4. Edgar Cayce (1877-1945) is variously known as “the sleeping prophet,” “the father of holistic medicine,” and ‘the most documented psychic of the 20th century,” none of which, from my vantage, are necessarily good. Cayce’s career as flim-flammer and inveigler was sparked when a hypnotist “cured” him of a severe laryngitis through the power of psychic/hypnotic suggestion, a special brand of quackery Cayce continued to practice himself. A goodly portion of the rest of his life was spent doling out special home remedies, health and diet tips, and psychic cures, including:
- for cancer prevention, he recommend three almonds a day (“the number of the almonds shall be three. Four is right out.”)
- for dropsy (dropsy! was this in 1350s France?), he recommended “bedbug juice”
- for tuberculosis, “fumes of apple brandy from a charred keg”
- and—my favorite—”the raw side of a freshly skinned rabbit” placed fur side out, on the breast, to treat cancer
- for any other maladies, drink some beef broth and apply camphor oil
- Gelatin enhances glandular activity. GLANDS
- Squirrel should be stewed or well-cooked
- Ice cream is far preferable to pie, which combines starches and sweets.
Besides his apparent healing powers, he was able to lapse into a catatonic trance from which he would give “readings,” sometimes involving the past lives of people near him and other times involving predictions of the future; of the more than 20,000 readings he gave, some 14,000 survive. Among his various predictions, Cayce is largely responsible for the enduring legend of Atlantis as a super-advanced island-nation swallowed into the ocean and forgotten by history. How advanced? Advanced enough that they created a death ray he predicted would be re-discovered by the US in 1958. Advanced enough that they powered the entire city through a giant glowing crystal, until they turned said crystal to 11 and it self-destructed, triggering the volcanic activity that doomed them (this after they had discovered electricity and harnessed atomic power, but set it aside in favor of the Great Crystal). He even predicted Atlantis would re-emerge from the depths in 1968 or 1969. Maybe it happened and the media just missed it, 1968 was a busy year. 2001 should have seen us finding a secret chamber beneath the Sphinx, containing the magic library of the Atlanteans. Where’s my mystic knowledge of the ancients?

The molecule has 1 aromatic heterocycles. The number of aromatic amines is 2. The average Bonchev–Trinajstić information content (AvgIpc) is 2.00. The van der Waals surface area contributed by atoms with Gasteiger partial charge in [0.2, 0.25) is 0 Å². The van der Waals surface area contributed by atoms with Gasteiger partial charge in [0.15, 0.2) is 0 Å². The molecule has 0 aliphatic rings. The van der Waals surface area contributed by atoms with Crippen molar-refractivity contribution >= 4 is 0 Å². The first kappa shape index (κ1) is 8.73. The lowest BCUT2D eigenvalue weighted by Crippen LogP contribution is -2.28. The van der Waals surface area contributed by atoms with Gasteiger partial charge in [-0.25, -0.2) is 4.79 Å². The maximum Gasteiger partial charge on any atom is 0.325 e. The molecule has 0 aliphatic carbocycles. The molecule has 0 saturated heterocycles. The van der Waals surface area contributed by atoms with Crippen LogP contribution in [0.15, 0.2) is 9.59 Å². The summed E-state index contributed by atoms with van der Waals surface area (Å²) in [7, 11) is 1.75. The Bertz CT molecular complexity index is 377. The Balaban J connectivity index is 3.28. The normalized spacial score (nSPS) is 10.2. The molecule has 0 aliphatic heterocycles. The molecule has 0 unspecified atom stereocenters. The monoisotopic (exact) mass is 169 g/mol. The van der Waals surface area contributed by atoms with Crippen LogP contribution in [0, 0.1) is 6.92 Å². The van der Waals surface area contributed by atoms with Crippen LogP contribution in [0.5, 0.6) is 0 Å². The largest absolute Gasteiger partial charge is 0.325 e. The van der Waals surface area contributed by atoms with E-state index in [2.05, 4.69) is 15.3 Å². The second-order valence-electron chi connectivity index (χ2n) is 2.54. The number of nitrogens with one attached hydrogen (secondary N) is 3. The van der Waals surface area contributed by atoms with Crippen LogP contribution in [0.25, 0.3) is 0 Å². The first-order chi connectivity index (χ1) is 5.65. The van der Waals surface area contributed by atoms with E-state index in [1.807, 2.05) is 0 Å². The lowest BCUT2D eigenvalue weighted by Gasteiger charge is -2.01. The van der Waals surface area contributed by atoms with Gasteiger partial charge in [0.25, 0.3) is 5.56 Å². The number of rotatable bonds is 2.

Other predictions include California breaking off into the ocean, New York and Connecticut breaking off into the ocean (he covered all his bases on the North America front: “Many portions of the East Coast will be disturbed, as well as many portions of the West Coast, and the central portions of the United States.” So everywhere then? Great, thanks.), and Japan breaking apart and being swallowed up by the ocean…sounds familiar…
Also, China being converted to Christianity. Like Nostradamus, his vague warnings are twisted into prophecy and there’s no shortage of true believers (though he was not well-regarded by leading contemporary parapsychologist JB Rhine). Not that it mattered to Cayce, who demanded credit even for his incorrect predictions: “Prophecy is never given for any other purpose than as a warning. For this reason, a successful prophecy is one that has been averted and therefore does not happen.” I refer to this belief as “Edgar Cayce’s Epistemological Nightmare.”
5. In 1958, Nathan Mendelsohn was a sociology professor with big dreams: a utopian model city to rival the country’s greatest. To that end, he purchased more than 80,000 acres of desolate Mojave Desert (100 miles north of LA), designed a Central Park clone complete with man-made lake, and set to laying out lots, water mains, electric grids, and roads around it. His dream was realized, after a fashion: California City is the third largest city in the entire state…by land area (some 185 square miles). But only 14,000 people live there now, most clustered around that reservoir, leaving vast swaths of unfinished land and thousands of vacant lots—even though the roads, water mains, and electrical grid are all there. In a sort of tragedy of the commons, most people bought lots as land speculators, with no intent on moving in. Thus, the phenomenal weirdness of California City is that—unlike ghost towns that boomed and busted—it was never alive in the first place. The roads are all named and laid out and signed, but the cul-de-sacs go to nowhere, like post-industrial Nazca lines:
That greenery in the back is where people actually live; the whole thing looks like the first 10 minutes of a doomed game of SimCity 2000 (which, in a way, it sort of is). The city public works department, either out of an overweening sense of civic duty or an abundance of optimism, still maintains those roads. As it happens, most of the lots are owned, but no one has any incentive to do anything with them, so the town is left with the remnants of roads (popular with dirt bikers and the like) and creepy half-finished abandoned hotels.